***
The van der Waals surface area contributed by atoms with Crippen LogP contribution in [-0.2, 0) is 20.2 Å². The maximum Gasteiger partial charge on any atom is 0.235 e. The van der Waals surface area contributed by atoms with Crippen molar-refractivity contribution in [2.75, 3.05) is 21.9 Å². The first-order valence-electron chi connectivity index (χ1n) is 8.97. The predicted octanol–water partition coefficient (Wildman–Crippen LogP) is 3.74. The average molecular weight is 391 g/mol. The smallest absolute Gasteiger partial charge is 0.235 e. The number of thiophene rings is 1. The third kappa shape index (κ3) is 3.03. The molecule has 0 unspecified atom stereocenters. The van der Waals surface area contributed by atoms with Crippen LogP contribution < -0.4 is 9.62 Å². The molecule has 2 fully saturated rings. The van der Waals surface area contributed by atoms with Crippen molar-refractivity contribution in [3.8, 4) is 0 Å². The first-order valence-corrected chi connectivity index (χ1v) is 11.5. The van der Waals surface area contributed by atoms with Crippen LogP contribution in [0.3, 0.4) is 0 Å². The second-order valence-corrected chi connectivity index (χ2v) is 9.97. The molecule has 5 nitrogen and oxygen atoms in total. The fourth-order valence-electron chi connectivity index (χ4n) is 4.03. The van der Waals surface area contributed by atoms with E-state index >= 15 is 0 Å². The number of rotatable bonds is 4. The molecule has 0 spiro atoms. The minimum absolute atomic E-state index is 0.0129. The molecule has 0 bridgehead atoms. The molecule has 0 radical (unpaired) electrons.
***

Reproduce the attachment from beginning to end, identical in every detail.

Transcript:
The van der Waals surface area contributed by atoms with Crippen LogP contribution in [-0.2, 0) is 20.2 Å². The maximum Gasteiger partial charge on any atom is 0.235 e. The van der Waals surface area contributed by atoms with Crippen molar-refractivity contribution in [2.75, 3.05) is 21.9 Å². The first-order valence-electron chi connectivity index (χ1n) is 8.97. The predicted octanol–water partition coefficient (Wildman–Crippen LogP) is 3.74. The average molecular weight is 391 g/mol. The smallest absolute Gasteiger partial charge is 0.235 e. The number of thiophene rings is 1. The third kappa shape index (κ3) is 3.03. The molecule has 0 unspecified atom stereocenters. The van der Waals surface area contributed by atoms with Crippen LogP contribution < -0.4 is 9.62 Å². The molecule has 2 fully saturated rings. The van der Waals surface area contributed by atoms with Crippen molar-refractivity contribution in [3.8, 4) is 0 Å². The first-order valence-corrected chi connectivity index (χ1v) is 11.5. The van der Waals surface area contributed by atoms with Crippen LogP contribution in [0.3, 0.4) is 0 Å². The second-order valence-corrected chi connectivity index (χ2v) is 9.97. The molecule has 5 nitrogen and oxygen atoms in total. The fourth-order valence-electron chi connectivity index (χ4n) is 4.03. The van der Waals surface area contributed by atoms with E-state index >= 15 is 0 Å². The number of rotatable bonds is 4. The molecule has 0 spiro atoms. The minimum absolute atomic E-state index is 0.0129. The molecule has 0 bridgehead atoms. The molecule has 0 radical (unpaired) electrons.